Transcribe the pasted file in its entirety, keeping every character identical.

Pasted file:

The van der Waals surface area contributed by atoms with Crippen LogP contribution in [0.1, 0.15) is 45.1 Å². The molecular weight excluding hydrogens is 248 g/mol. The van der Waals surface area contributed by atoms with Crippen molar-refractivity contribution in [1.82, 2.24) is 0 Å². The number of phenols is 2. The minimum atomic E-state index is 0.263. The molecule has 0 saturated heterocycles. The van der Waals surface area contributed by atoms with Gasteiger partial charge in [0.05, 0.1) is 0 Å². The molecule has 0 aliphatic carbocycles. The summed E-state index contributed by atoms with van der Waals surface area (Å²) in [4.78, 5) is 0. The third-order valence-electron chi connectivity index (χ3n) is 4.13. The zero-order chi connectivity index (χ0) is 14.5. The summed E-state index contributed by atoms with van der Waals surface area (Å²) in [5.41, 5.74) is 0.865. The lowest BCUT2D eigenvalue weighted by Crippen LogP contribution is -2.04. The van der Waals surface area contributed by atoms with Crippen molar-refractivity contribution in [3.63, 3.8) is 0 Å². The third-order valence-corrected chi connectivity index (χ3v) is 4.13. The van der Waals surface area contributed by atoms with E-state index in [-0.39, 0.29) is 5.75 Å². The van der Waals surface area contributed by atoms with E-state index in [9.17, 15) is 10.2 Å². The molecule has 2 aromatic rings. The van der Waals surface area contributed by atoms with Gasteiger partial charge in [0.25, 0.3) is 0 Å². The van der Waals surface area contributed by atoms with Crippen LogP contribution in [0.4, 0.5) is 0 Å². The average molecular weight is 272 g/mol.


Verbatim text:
The van der Waals surface area contributed by atoms with Crippen LogP contribution in [0.1, 0.15) is 45.1 Å². The molecular weight excluding hydrogens is 248 g/mol. The van der Waals surface area contributed by atoms with Crippen molar-refractivity contribution in [1.82, 2.24) is 0 Å². The number of phenols is 2. The minimum atomic E-state index is 0.263. The molecule has 0 saturated heterocycles. The van der Waals surface area contributed by atoms with Gasteiger partial charge in [0.05, 0.1) is 0 Å². The molecule has 0 aliphatic carbocycles. The summed E-state index contributed by atoms with van der Waals surface area (Å²) in [4.78, 5) is 0. The third-order valence-electron chi connectivity index (χ3n) is 4.13. The zero-order chi connectivity index (χ0) is 14.5. The summed E-state index contributed by atoms with van der Waals surface area (Å²) in [5.41, 5.74) is 0.865. The lowest BCUT2D eigenvalue weighted by Crippen LogP contribution is -2.04. The van der Waals surface area contributed by atoms with Crippen molar-refractivity contribution in [3.63, 3.8) is 0 Å². The third-order valence-corrected chi connectivity index (χ3v) is 4.13. The van der Waals surface area contributed by atoms with E-state index in [-0.39, 0.29) is 5.75 Å². The van der Waals surface area contributed by atoms with E-state index in [9.17, 15) is 10.2 Å². The molecule has 2 aromatic rings. The van der Waals surface area contributed by atoms with Gasteiger partial charge in [0.25, 0.3) is 0 Å². The van der Waals surface area contributed by atoms with Crippen LogP contribution in [0.4, 0.5) is 0 Å². The average molecular weight is 272 g/mol.